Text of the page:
The most immediate additional target beyond the DBA Cloud Pak is Multicloud Management, where I can certainly relate to the challenges of automation. As your IT systems grow, it is only natural that they become somewhat more disparate, and visibility becomes more challenging. While IBM, and other vendors, have systems to solve some of these problems, nothing in technology is a panacea, and there are always gaps that typically end up being addressed by swivel chair and ad-hoc type (although repeatable) work. As small as Salient is compared to the Global 2000 that is the primary customer base of IBM, I can see a ton of internal opportunities to leverage RPA to automate ITSM tasks. I can only imagine the number of opportunitiesavailable at a Global 2000 company.
One thing the blog by Michael Gilfix did not mention was Red Hat integration. There are sure to be a multitude of opportunities to embed RPA into Red Hat offerings. One thing Salient is playing around with internally is pairing Ansible (for a bit more on using Ansible to deploy apps on IBM Cloud see blog) with WDG Automation. It just seems there are always necessary steps beyond your what current integration capabilities can solve. RPA, and WDG in particular, do a great job of automating those types of tasks.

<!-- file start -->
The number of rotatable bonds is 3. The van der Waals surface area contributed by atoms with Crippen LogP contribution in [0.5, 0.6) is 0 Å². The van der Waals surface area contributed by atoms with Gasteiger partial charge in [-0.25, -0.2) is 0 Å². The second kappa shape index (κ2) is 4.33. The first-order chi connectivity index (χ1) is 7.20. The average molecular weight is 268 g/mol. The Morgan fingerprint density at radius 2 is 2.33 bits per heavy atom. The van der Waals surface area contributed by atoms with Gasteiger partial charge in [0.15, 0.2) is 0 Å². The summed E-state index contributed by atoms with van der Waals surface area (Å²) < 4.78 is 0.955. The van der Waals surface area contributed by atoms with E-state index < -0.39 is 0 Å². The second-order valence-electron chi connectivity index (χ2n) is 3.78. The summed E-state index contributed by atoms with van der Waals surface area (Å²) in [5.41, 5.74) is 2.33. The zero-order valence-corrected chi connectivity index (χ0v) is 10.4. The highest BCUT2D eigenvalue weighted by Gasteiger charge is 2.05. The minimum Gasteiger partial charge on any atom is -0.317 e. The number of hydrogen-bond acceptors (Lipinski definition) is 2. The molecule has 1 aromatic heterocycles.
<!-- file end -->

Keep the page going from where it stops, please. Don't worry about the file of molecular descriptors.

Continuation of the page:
It was interesting to see GBS (IBM Services) be part of the introduction of the WDG purchase. As both Phil Fersht and Sandy Kemsley mentioned in their coverage of the WDG purchase, IBM Services (GBS) was on the analyst update calls and seemed to be in lockstep with IBM’s softwareteam on the investment. It makes me wonder ifArvind Krishna, IBM’s new CEO, plans on getting GBS more in line with IBM’s software side of the house? This will be an interesting paradox for IBM since GBS is supposed to be independent in their assessment and recommendation of solutions to their customers. If GBS is now in lockstep with IBM’s Software business for RPA, then does that cause them to lose credibility?That is not to say there is something wrong with IBM’s services arm recommending IBM’s software to people. It seems natural in one sense. Hec, Salient is a true–blue IBM shop so we’re not one to call the kettle black. But… that isn’t what GBS claims to be.
There will be a great opportunity here for IBM partners (and, of course, GBS), to show their chops regarding not just RPA implementations, but how this fits into a bigger automation picture. In a blog we posted last year, we talked about the different types of work done in a company, and how those different types of work require different types of automation. If you listen to the Big 3 RPA vendors, you can do everything, including bake your grandmother’s apple pie, with their solutions. Well, if you believe that I have a beautiful bridge to sell you here in sunny California. I just need you not to do the due diligence of checking who owns the bridge, and we’ll have a fantastic transaction. Well, at least one of us will be satisfied. I’ll let you guess which . RPA has a particular set of problems it solves. There is a strong need to have a holistic approach to automation which considers the type of work being done before considering the type of automation to use. This doesn’t even get into the need to track your bots, and simulate your automations.